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Nottingham Trent University signs deal to take law students from CUPL

6 February 2014


Nottingham Law School is to take up to 50 students a year from one of the largest law schools in the world.

From September 2014 students from the China University of Political Science and Law will spend the final year of their two-year course in comparative legal studies in Nottingham.

The LLB (Hons) in Comparative Legal Studies – examining the differences and similarities between legal systems – is not a qualifying degree for practising law but it will pave the way for students from China to go on to further study at Nottingham Law School, part of Nottingham Trent University.

As one of the largest university law schools in the UK, delivering the full range of academic and professional law courses, the agreement further cements Nottingham Law School's place as a leading international centre for legal education and training.

As well as offering degrees in international oil, gas and mining law, Nottingham Law School also has strong links with universities throughout the EU, Switzerland, Turkey and Canada, with staff collaborating with legal and governmental agencies overseas, including those in Hong Kong, Mauritius, Malaysia and Australia.

Established in 1952, the China University of Political Science and Law, with an undergraduate campus in Changping district, near Beijing, and a postgraduate campus in Beijing city, is one of the highest ranked universities in China with 833 full-time professors. More than 500 of these are law professors, making it one of the largest law faculties in the world.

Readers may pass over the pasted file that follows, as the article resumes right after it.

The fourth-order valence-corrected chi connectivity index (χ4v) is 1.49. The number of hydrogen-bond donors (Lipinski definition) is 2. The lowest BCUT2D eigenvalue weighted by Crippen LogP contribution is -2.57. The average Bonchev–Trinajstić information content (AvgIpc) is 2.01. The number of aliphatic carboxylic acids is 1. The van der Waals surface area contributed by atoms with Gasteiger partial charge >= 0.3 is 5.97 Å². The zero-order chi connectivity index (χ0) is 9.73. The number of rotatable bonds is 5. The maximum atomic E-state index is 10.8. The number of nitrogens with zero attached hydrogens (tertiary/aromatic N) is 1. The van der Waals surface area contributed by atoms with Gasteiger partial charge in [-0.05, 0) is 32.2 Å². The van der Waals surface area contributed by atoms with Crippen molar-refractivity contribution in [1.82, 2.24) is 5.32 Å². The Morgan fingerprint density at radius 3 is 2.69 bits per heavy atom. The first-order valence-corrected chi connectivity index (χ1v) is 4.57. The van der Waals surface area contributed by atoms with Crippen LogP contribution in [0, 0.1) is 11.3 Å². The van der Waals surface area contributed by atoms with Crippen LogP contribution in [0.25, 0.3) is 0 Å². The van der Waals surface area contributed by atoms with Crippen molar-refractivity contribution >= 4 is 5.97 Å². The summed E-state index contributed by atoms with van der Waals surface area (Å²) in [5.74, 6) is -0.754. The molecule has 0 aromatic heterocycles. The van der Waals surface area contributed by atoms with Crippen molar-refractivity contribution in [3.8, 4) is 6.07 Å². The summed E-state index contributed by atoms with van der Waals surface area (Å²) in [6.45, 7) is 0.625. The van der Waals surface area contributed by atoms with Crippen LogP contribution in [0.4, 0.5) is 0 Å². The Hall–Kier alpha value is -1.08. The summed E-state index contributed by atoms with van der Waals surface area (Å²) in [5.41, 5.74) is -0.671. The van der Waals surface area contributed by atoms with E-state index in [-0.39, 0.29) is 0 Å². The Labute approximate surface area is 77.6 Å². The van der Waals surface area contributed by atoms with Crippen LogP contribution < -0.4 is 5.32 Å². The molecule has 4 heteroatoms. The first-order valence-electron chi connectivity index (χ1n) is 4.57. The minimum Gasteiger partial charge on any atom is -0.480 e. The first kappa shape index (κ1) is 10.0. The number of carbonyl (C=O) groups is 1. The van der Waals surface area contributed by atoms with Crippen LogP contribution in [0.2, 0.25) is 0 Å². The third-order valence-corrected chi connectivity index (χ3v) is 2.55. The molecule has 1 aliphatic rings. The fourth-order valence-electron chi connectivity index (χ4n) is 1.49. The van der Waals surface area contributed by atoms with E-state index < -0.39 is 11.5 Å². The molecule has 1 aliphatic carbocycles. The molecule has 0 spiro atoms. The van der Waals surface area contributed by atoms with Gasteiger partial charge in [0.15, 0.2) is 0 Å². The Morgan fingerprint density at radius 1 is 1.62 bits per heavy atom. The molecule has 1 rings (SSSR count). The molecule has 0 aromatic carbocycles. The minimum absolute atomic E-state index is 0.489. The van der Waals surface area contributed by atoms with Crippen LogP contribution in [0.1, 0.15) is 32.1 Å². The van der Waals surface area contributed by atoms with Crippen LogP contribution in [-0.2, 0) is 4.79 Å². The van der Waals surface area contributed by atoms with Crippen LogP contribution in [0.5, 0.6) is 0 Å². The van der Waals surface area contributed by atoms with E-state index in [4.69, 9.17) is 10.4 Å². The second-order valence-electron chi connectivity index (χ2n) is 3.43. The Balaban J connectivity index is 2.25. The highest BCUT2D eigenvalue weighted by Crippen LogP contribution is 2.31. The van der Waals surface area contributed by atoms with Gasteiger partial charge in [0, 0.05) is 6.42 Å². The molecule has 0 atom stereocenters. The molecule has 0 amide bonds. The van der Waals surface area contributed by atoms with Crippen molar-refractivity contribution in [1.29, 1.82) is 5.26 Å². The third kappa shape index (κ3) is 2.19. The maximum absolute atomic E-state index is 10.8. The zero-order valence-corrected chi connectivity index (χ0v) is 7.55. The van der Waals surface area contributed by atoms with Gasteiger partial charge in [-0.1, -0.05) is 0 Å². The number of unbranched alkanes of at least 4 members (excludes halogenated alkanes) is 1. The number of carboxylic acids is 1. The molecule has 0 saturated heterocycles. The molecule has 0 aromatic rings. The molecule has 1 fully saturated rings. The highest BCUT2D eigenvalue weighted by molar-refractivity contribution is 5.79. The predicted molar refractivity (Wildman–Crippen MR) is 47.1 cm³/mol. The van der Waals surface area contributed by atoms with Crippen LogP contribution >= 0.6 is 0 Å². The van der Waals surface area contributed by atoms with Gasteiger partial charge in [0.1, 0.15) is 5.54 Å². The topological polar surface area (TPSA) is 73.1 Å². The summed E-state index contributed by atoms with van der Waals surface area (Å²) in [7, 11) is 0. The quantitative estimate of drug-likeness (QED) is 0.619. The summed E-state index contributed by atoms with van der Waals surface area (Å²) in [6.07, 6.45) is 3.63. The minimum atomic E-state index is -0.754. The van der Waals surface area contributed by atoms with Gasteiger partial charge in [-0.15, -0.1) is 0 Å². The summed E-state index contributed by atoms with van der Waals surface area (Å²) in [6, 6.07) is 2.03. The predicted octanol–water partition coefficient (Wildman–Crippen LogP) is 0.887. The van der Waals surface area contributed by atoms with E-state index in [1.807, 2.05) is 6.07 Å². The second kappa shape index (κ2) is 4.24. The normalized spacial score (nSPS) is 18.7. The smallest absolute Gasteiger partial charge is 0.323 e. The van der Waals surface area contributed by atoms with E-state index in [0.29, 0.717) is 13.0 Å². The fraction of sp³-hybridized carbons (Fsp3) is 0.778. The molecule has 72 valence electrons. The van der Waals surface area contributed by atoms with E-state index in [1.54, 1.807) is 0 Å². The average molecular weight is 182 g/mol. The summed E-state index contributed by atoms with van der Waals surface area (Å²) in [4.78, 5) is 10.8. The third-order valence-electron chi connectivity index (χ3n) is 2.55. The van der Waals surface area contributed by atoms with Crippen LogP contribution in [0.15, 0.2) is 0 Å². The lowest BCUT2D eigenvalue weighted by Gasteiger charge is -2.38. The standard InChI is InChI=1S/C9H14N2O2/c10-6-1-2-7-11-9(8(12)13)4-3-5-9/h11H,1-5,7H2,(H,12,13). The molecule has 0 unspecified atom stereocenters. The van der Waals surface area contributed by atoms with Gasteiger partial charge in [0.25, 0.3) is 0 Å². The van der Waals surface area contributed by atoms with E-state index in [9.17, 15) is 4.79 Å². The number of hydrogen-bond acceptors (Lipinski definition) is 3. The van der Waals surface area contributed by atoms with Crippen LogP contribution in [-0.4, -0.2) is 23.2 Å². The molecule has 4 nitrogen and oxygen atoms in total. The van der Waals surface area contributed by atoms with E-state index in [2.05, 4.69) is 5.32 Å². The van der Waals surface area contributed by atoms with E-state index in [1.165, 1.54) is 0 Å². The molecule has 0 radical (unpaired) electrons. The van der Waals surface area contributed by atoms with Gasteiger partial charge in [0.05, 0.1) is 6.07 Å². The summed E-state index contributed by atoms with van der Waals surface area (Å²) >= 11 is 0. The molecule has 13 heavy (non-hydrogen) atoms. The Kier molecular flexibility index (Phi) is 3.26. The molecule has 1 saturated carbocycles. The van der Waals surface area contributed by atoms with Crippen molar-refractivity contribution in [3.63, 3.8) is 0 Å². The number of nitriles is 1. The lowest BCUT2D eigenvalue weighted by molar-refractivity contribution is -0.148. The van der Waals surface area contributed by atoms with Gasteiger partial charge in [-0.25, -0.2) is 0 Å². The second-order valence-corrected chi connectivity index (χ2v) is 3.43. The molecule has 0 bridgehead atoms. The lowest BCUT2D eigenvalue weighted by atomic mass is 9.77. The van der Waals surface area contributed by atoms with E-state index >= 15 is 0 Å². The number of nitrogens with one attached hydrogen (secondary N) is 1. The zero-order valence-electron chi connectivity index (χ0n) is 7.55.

The University has played a key role in the formation of the country's legal system, including the drafting of the 1954 constitution of the People's Republic of China.

Many members of the faculty are instrumental in drafting laws required for the newly emerging market economy.

Professor Andrea Nollent, Dean of Nottingham Law School, said: "We are very pleased to be working with such an excellent and influential partner and we very much look forward to welcoming students and to the development of further projects together."

Professor Weili Teng head of the China Management Institute at Nottingham Business School, who helped develop the relationship, said: "I am very pleased that both partners have entered into a relationship which has enormous potential.

"Both are great institutions and together they will do great things. Nottingham Trent University has developed some excellent partnerships in China and it is pleasing to see that we have now established law links."

The agreement, comprises an Advanced Standing and it is anticipated that the majority of Chinese students, after graduating, will join one of Nottingham Law School's highly regarded postgraduate courses.

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